I sometimes wonder what it would be like to be a diplomat for the USA in Berlin. The US Embassy, along with several other major Cold War powers’ embassies – the Russian Federation, the United Kingdom, Paris, and a few others – is located on Pariser Platz, one of the main (if today touristy) squares in the middle of Berlin. The Brandenburg Gate faces the square (which was in East Berlin – Ronald Reagan gave his famous “tear down this wall” speech from the other side of the Gate), which marks the real beginning of Unter den Linden, one of Berlin’s major boulevards that leads through the 18th century city until culminating in the 1970s socialist urban space of what was the Marx-Engels Forum and Alexanderplatz. Some friends of mine are more than willing to defend the architectural merits of Alexanderplatz and environs than I am, but most of us can agree that Pariser Platz and Unter den Linden can look pretty glorious on a summer day like the one we had this previous Saturday. Being a bureaucrat is hardly my goal in life, but there would be worse places to do it than Berlin.
Still, go a few blocks to the south of Pariser Platz and you’re in a different world. The area dominated by Wilhelmstraße and Voßstraße was, for much of the late 19th century and early 20th century the administrative center for the German Empire. Later, under Nazi rule, the area continue to serve an administrative function. Buildings like the Ministry of Aviation, today the headquarters for the German Finance Ministry testify to some of the monumental architecture that began to dominate the space along with, oddly enough the Martin-Gropius-Bau (a grand museum and exhibition space designed by Walter Gropius’ great uncle). After World War II, much of the area was leveled and became part of East Berlin. But it had limited potential as a productive space in the socialist capital. The Wall ran immediately to the west of the area, meaning it would be the front line if the “Anti-Fascist Protective Barrier” failed to serve its function. It was hard to get to. And the SED, the German Communist Party, located most of its office space for government and Party functions around the above-mentioned Alexanderplatz, or deeper in East Berlin, as with the Stasi Headquarters. Accordingly, since independence, it’s been a bit of a struggle to get the area back on its feet. Potsdamer Platz, which used to be an open field, was redeveloped according to corporate realist architectural guidelines, but Wilhelmstraße in particular remains pretty barren after the British Embassy, a land of bad Chinese restaurants, hot air balloon rides, and pharmacies – all built over the ruins of Hitler’s administrative capital.
One semi-exception to this rule is the Topography of Terror (Topographie des Terrors), an exhibition site towards the south end of this former administrative area, built on top of the former SS headquarters. The institution serves mostly as a documentation center for the crimes of the SS (the élite secret police of the Third Reich that also effectively ran much of what we think of as the Holocaust), part of a broader historical mission that, as I have written elsewhere, is characteristic for Germany today. However, they also carry on special exhibitions on topics related to German history and the Holocaust, which is what I’d like to focus on a bit more in this post. In particular, I had the chance to visit a special exhibition there this previous weekend entitled Der Prozess – Adolf Eichmann vor Gericht (The Trial – Adolf Eichmann Before the Court). I thought it was exceptionally well-done, and found it thought provoking for some thoughts I’ve had on public history and international history.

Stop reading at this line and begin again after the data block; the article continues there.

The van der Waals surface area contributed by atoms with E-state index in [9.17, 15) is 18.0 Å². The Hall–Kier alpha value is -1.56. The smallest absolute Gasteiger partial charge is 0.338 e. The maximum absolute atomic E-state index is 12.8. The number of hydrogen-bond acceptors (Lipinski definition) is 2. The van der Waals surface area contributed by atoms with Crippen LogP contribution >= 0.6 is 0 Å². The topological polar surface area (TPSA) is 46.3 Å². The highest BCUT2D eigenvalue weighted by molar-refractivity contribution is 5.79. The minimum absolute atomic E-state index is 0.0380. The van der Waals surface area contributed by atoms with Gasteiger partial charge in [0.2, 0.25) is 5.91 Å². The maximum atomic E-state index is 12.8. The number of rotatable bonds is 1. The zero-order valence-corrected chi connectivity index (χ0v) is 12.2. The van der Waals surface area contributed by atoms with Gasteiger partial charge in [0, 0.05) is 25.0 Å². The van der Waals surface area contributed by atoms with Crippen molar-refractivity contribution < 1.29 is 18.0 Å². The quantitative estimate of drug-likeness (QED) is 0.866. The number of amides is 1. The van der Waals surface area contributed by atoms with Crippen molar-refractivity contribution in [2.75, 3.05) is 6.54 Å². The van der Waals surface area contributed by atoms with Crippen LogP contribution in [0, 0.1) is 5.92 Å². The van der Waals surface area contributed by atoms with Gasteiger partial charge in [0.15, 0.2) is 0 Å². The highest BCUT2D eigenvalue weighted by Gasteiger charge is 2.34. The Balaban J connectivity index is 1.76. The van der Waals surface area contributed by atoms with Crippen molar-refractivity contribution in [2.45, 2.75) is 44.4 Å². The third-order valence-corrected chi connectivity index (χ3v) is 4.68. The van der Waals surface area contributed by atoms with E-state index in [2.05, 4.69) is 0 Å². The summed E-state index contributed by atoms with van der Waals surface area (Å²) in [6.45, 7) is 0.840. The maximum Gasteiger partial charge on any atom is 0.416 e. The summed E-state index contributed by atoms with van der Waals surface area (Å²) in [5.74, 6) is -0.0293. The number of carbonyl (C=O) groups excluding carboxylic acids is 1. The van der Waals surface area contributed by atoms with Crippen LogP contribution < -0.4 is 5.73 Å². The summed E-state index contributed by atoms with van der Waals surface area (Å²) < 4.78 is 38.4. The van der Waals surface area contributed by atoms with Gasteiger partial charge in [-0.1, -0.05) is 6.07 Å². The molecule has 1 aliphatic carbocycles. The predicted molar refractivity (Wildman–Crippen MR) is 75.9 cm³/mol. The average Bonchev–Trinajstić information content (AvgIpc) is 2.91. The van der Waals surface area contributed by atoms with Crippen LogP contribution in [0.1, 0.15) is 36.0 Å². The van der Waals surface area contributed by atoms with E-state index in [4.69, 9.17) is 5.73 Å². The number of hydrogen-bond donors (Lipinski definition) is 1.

Superficially, the Eichmann Trial had to do with the prosecution of Adolf Eichmann, the Nazi official responsible for the implementation of the deportation of hundreds of thousands of (primarily Hungarian) Jews to their deaths at Nazi extermination camps throughout Europe. Nazi leaders tried at Nuremberg made mention of Eichmann as a key figure. While Eichmann was able to flee to Argentina, in 1961 Israel’s Mossad was able to capture and kidnap him to Israel, where he was tried in Jerusalem on a number of criminal charges under domestic Israeli law that had been implemented eleven years prior. The trial was televised (unusual for an economically poor Israel in the 1960s), was by its very nature highly international (Eichmann had committed most of his crimes in Hungary, was represented by Robert Servatius, a highly unapologetic West German attorney who had represented numerous Nazi authorities in prior trials, and the trial involved Hebrew, German, English, Yiddish, Hungarian, Czech, and Polish-speaking witnesses). Reading over Eichmann in Jerusalem and given my prior work on Carl Schmitt, it is interesting to me to see how like Servatius and his assistant, Dr. Dieter Wechtenbruch (a former student of Schmitt’s) represented a downward moral trajectory in the German legal profession through the 1930s – 1950s, at least. The trial took place at a crucial period in Israeli history, when the connection of the Holocaust to a sense of Israeli national identity was still being developed. And it was analyzed as a media event – most famously by Hannah Arendt in The New Yorker – from so many different angles that the reception of the trial could fill multiple dissertations itself. Given that the exhibit coincides with Deborah Lipstadt’s recent book on the Eichmann Trial, it is a felicitous time for people interested in the Eichmann Trial itself or how trials of Nazi leaders helped form some consensus on international law in the 1950s and early 1960s.